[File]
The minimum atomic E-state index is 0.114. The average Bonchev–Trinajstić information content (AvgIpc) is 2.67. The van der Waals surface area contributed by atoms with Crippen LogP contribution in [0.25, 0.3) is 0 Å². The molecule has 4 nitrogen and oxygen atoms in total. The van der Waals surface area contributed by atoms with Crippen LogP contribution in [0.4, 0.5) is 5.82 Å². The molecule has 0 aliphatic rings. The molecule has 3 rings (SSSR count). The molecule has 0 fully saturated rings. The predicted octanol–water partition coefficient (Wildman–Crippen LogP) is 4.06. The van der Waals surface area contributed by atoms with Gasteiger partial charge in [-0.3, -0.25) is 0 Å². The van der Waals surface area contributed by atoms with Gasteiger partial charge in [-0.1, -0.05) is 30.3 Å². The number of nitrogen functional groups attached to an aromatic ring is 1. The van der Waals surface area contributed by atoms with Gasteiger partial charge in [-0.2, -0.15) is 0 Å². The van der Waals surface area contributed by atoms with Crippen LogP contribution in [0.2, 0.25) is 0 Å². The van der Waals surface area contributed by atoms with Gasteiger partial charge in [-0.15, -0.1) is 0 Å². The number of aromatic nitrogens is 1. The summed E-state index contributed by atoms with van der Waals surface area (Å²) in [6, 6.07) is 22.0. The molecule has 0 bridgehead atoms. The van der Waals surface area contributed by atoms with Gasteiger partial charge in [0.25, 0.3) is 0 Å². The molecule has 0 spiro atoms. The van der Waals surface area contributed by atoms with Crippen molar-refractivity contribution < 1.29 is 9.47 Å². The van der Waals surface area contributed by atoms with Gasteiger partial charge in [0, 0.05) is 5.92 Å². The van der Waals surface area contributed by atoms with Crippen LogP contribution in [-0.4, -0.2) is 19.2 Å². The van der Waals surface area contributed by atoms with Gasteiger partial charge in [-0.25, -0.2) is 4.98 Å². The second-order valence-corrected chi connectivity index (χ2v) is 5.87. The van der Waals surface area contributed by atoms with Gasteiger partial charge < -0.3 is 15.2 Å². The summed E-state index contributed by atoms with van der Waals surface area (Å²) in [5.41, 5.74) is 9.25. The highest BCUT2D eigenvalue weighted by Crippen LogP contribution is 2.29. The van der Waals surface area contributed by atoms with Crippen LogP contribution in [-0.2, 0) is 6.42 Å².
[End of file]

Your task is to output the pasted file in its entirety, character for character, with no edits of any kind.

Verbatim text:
The minimum atomic E-state index is 0.114. The average Bonchev–Trinajstić information content (AvgIpc) is 2.67. The van der Waals surface area contributed by atoms with Crippen LogP contribution in [0.25, 0.3) is 0 Å². The molecule has 4 nitrogen and oxygen atoms in total. The van der Waals surface area contributed by atoms with Crippen LogP contribution in [0.4, 0.5) is 5.82 Å². The molecule has 0 aliphatic rings. The molecule has 3 rings (SSSR count). The molecule has 0 fully saturated rings. The predicted octanol–water partition coefficient (Wildman–Crippen LogP) is 4.06. The van der Waals surface area contributed by atoms with Gasteiger partial charge in [-0.3, -0.25) is 0 Å². The van der Waals surface area contributed by atoms with Gasteiger partial charge in [-0.1, -0.05) is 30.3 Å². The number of nitrogen functional groups attached to an aromatic ring is 1. The van der Waals surface area contributed by atoms with Gasteiger partial charge in [-0.2, -0.15) is 0 Å². The van der Waals surface area contributed by atoms with Crippen LogP contribution in [0.2, 0.25) is 0 Å². The van der Waals surface area contributed by atoms with Gasteiger partial charge in [-0.15, -0.1) is 0 Å². The number of aromatic nitrogens is 1. The summed E-state index contributed by atoms with van der Waals surface area (Å²) in [6, 6.07) is 22.0. The molecule has 0 bridgehead atoms. The van der Waals surface area contributed by atoms with Gasteiger partial charge in [0.25, 0.3) is 0 Å². The molecule has 0 spiro atoms. The van der Waals surface area contributed by atoms with Crippen molar-refractivity contribution < 1.29 is 9.47 Å². The van der Waals surface area contributed by atoms with Gasteiger partial charge in [0, 0.05) is 5.92 Å². The van der Waals surface area contributed by atoms with Crippen LogP contribution in [-0.4, -0.2) is 19.2 Å². The van der Waals surface area contributed by atoms with Gasteiger partial charge in [-0.25, -0.2) is 4.98 Å². The second-order valence-corrected chi connectivity index (χ2v) is 5.87. The van der Waals surface area contributed by atoms with Gasteiger partial charge < -0.3 is 15.2 Å². The summed E-state index contributed by atoms with van der Waals surface area (Å²) in [5.41, 5.74) is 9.25. The highest BCUT2D eigenvalue weighted by Crippen LogP contribution is 2.29. The van der Waals surface area contributed by atoms with Crippen LogP contribution in [-0.2, 0) is 6.42 Å².